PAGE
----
The Cuban-born American artist Enrique Martínez Celaya trained as a physicist as well as an artist. His paintings and sculptures examine the complexities and mysteries of individual experience, particularly in relation to nature and time, and explore the questions of the human condition through diverse knowledge systems as well as through literature, poetry, and art. With its emphasis on spirituality and transcendence, his work exemplifies aspects of the shift from modernism to postmodernity.
The nineteenth-century Danish philosopher Soren Kierkegaard has been a continual presence in Celaya’s art. The biblical story of Abraham willing to sacrifice his son Isaac is central to Kierkegaard’s philosophical work Fear and Trembling (1843), which examines the existential dimension of faith. Kierkegaard recognized in the story a paradox of faith, “that the single individual is higher than the universal, that [he] … determines his relation to the universal by his relation to the absolute, not his relation to the absolute by his relation to the universal.” According to Kierkegaard, the single individual must be unconditionally willing to sacrifice. This sacrifice is situated in the in-between of nothingness and anxiety, between the imaginary and the symbolic, the “disquieting supervision of responsibility.”
In The First Kierkegaard, that single individual is represented by a nude adolescent boy painted in a glowing Rembrandtesque sienna, standing within a background of dark tar (bitumen), with his right arm slightly raised. The boy, who appears in many of Celaya’s paintings and sculptures, and his gesture of humility, are meant as a reminder of our ethical imperative. Neither assertive nor submissive, it is meant as a contemplative and quiet proposition of the highest spiritual order. “What Kierkegaard, [Fyodor] Dostoyevsky, [Friedrich] Nietzsche, and most other prophets have in common is a strong ethical outlook and a heightened sensitivity to attitudes and morals.”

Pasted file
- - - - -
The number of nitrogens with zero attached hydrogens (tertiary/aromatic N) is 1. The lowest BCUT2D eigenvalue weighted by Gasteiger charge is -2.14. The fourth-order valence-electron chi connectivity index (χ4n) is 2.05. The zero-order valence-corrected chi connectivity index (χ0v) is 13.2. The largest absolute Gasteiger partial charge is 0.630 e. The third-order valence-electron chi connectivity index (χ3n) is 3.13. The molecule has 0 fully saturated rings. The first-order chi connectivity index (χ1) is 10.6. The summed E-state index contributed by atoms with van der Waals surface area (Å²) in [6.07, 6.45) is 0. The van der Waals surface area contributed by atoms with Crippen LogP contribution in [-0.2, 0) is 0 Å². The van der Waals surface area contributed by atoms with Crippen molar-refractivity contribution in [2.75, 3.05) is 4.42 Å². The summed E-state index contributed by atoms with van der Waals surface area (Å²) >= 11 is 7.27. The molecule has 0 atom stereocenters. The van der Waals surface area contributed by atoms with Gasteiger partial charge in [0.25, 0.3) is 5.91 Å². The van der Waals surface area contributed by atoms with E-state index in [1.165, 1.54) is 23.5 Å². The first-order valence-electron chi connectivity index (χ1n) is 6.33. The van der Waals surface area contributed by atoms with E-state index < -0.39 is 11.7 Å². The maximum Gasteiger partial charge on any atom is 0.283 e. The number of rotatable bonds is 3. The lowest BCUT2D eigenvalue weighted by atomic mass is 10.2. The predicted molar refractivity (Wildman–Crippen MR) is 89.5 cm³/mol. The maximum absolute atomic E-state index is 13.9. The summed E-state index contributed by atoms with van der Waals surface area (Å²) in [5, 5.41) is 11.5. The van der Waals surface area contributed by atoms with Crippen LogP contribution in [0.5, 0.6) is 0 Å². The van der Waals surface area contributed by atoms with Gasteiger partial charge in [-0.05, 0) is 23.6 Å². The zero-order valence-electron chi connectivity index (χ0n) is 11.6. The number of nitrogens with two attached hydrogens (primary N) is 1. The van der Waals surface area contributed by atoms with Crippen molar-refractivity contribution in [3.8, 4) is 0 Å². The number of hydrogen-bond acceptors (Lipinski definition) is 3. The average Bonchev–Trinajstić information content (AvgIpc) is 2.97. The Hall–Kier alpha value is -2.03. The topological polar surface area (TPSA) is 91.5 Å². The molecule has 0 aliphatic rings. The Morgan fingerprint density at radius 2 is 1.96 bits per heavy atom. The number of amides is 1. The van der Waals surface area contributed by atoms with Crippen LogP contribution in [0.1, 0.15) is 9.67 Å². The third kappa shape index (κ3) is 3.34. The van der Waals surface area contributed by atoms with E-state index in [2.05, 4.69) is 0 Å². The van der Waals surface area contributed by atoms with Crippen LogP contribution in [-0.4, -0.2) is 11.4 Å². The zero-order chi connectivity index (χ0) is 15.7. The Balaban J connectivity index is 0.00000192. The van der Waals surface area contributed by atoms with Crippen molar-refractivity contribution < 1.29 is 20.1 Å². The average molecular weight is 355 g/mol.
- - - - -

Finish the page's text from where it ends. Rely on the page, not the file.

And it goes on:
In his work, Celaya employs autobiography, allusions, and references to religious thinkers and poets, including Nietzsche, Kierkegaard, Leo Tolstoy, and Paul Celan to construct a complex personal aesthetic steeped in literature and philosophy, and he has long made a case for artists to be prophets again: “The prophet, unlike the mystic, returns to the world.” He writes, “Joseph Beuys, Herman Melville, Marcel Broodthaers, Ayn Rand, and Albert Pinkham Ryder were prophets, not because they sat around theorizing but because they showed us something of the future and of ourselves…. The prophet becomes a prophet through his or her work.”
In 2017, The First Kierkegaard was installed alongside several paintings by Ryder, their caliginous mood and spirituality, as well as Ryder’s preference for using bitumen instead of black paint, finding echoes in Celaya’s painting.
1. Soren Kierkegaard, Fear and Trembling/Repetition, ed. and trans. H. V. Hong and E. H. Hong (Princeton, NJ: Princeton University Press, 1983), 70.
2. Kierkegaard, Fear and Trembling/Repetition, 156.
3. “The Prophet,” in Enrique Martínez Celaya, Collected Writings and Interviews, 2010–2017 (Lincoln: University of Nebraska Press, 2010), 236.
4. Celaya, “The Prophet,” 234.
5. Celaya, “The Prophet,” 237.
Text by Klaus Ottmann, adapted from Seeing Differently: The Phillips Collects for a New Century (The Phillips Collection in association with Giles, 2021)